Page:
Weaving Gold

Mokosha, Anastasia Sophia, and Me, Natalia . . . while the books are written

Dragonfly in Amber (Talitha)

on February 19, 2014

a32527a4b657e59fb3fb174290a84368When you are seven, skipping in the rain is as luscious as rolling in the grass on a sunshiny day. When you are seven, chores are small, and duties trivial. When you are seven, play and reckless abandon are birthrights. Unless, you are me. My seven was weighted by an invisible crown and a mantle of responsibility, which culminated the day I stepped toward high table in the cave-sacristy. I wore a sunshine-yellow pallium woven from the silk of thousands of golden orb weaver spiders. My people fanned out behind me, watching the graceful flowing of my robe as I lifted my arms.

“Hohm. Hohm. Hohm.” Their droning strummed through every cell in my body, pushing outward. I reached into the oblong well which ran the length of the altar and sifted sand through my fingers, extracting pebbles and impurities, and setting them aside.

“Ahllhi. Ahllhi. Ahllhi,” the people chanted with escalating pitch and volume. I had to command air to flow in and out of my lungs, as I selected tawny nuggets of amber from a glazed bowl and carefully arranged them in spirals on three narrow, charcoal boards which served as foundation and fuel for the sacred fire. I had practiced twenty times, but the cave’s darkness and the sound bouncing from its walls befuddled me.

“Uugalaghi! Uugalaghi! Uugalaghi!” the words billowed around me, faster and louder. Guided by training, following the urgings of my soul, I placed more amber slivers on the planks to complete the patterns. The crowd’s excitement threatened to squish and smother me.

Tears gathered in my eyes when I placed the final stone. My distinction within the tribe announced itself as a torrid wave in my bowels, but I continued without pause. Bringing my palms together in front of my thudding heart, I bowed, and withdrew from the altar. Three steps back, and two steps left, brought me to the waiting spot. One breath in, two, on my third breath, Tomas stepped forward. He extended his arms fully. The small torch in his hand cast a pool of pale light on the ceiling. He dropped to his knees, bringing torch and forehead to the chapel floor. He waited sixty heartbeats, then rose, touching the flame to the charcoal, and coaxing it to kindle.

As grey smoke curled up, the first drummer struck his instrument. A deep tone reverberated through the space, then more rhythm-makers thumped and rattled their instruments. My body tingled and sang, expanding beyond the confines of skin, weaving and dancing with the congregation.

Mara, resplendent in her shimmering gown, raised a fist-sized chunk of amber over her head. Inside, a dragonfly was preserved, mid-wing-stretch. The percussion ceased abruptly.

“The Essence of Life,” Mara intoned.

“The Essence of Life,” the people replied.

Lowering her arms to stretch straight out from her body, Mara continued, “The Mystery of Life.”

“The Mystery of Life.”

“Transformation. Transmutation. Release.” Mara turned and lowered her hands into the through. She opened her palms, and let the resin-encrusted dragonfly drop onto the glowing boards. She kept her hands domed over the creature, contained for millennia in hardened sap, until the honey-colored lump warmed, smoldered, and turned to ash, releasing a gentle scent of pine. Mara maintained her position without flinching or swaying. The pregnant silence was shattered by the crackling and hissing of hot-burning wood.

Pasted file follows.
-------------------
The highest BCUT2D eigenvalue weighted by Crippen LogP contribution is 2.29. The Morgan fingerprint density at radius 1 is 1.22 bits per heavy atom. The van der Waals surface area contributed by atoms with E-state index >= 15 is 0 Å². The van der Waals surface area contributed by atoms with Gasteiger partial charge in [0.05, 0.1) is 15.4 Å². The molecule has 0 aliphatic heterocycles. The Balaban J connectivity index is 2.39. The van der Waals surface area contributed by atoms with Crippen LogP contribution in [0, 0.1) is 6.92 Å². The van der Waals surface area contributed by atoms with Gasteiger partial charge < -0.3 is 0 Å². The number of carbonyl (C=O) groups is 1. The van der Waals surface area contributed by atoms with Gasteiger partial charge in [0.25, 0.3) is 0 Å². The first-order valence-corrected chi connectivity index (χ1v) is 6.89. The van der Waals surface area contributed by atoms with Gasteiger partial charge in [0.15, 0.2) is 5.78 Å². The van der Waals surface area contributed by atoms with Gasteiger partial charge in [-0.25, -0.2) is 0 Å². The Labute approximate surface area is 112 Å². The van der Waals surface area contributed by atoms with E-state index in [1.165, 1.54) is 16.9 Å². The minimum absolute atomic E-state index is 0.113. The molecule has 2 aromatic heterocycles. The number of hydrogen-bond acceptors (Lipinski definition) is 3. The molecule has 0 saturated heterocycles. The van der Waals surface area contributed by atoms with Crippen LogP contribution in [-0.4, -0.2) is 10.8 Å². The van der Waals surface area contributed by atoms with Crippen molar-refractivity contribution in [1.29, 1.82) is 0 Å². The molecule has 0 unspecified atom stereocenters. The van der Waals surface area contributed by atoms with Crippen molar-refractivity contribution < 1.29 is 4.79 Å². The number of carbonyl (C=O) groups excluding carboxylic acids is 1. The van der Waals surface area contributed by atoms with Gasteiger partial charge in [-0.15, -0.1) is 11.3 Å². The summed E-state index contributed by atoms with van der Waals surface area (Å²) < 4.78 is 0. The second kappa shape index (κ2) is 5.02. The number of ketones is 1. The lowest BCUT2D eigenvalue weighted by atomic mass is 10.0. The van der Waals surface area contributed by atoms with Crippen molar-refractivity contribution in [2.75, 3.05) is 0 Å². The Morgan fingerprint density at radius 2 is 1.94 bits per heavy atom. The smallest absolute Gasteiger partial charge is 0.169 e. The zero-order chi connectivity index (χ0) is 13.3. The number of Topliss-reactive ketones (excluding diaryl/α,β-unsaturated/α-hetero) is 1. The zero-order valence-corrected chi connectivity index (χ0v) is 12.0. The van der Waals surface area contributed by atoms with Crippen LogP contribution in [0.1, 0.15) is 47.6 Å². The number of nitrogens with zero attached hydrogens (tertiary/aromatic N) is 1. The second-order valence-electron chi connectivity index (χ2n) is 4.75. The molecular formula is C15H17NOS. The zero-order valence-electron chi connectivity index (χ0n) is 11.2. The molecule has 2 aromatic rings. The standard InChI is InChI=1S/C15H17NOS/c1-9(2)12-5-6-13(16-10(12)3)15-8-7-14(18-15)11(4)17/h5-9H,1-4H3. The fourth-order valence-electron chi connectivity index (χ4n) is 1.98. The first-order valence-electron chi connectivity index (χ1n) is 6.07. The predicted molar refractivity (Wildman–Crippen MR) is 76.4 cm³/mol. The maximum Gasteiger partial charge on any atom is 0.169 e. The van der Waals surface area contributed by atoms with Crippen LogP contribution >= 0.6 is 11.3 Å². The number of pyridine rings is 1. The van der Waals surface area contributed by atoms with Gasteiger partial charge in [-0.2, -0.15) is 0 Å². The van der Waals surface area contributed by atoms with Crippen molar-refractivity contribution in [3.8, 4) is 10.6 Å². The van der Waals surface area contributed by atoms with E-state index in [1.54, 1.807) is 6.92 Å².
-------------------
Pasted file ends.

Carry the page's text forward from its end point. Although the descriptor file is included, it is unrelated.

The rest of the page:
I had mentally recited the names of the stars and constellations, weaving a path from east to west, and was halfway through naming every color frequency I knew, when the heat reached the dragonfly. The insect flared in the fastest, most intense sequence of changes I had ever seen: fire orange, a yellow burst that went bright green, and a flash of violet-white.

“Transformation! Transmutation! Release!” the people shouted, then clapped and stomped the meter of the words: clap-clap-clap-clap, clap-clap-clap-clap, clap-clap.

Mara faced the gathered, and raised her arms. Peace streamed from her palms, restoring calm. Some people panted, others sighed. All focused on Mara and the tendrils of smoke that curled behind her. I gazed, mesmerized, at the clear crystal pendant swinging from the long chain around Mara’s slim, bronze neck. Back and forth it moved, hypnotizing those receptive to being swayed. In this group, every person was willing, and soon we breathed in easy synchronicity. Mara pointed skyward and traced a circle in the air with her forefinger. A ring of stars materialized, twinkled for an instant, then began spinning.

“We come from the Sun and the channel of connection is forever available,” said Mara. A column of iridescent light poured from the halo. Several young children reached for it. Their parents permitted them to pull their fingers through the shiningness, but held the younglings firmly at their sides. “You chose to come,” one mother whispered, restraining her toddler from lunging into the light. “Stay a while longer. You are too young in the Earth body to choose to return. Feel the Earth.”

“Accede your communion with the Light of Heaven,” Mara commanded. The Sun Tribe swung their hands skyward and down three times, then each reached into the tube of brightness, pulling a filament of light into his or her heart. Each left hand was pressed into the center of the chest, each right laid over the left, shimmering tendrils stretching between people and light column. All eyes remained fixed on the fading light. A few of the oldest Sun Tribe dropped their hands and opened their palms, releasing the sparkles, preparing for The Return.

When darkness and tranquility settled in the room, Mara chanted, “Hohm. Ahllhi. Uugalaghi.” The group echoed the sounds, then dropped their hands. The ceremony was over.



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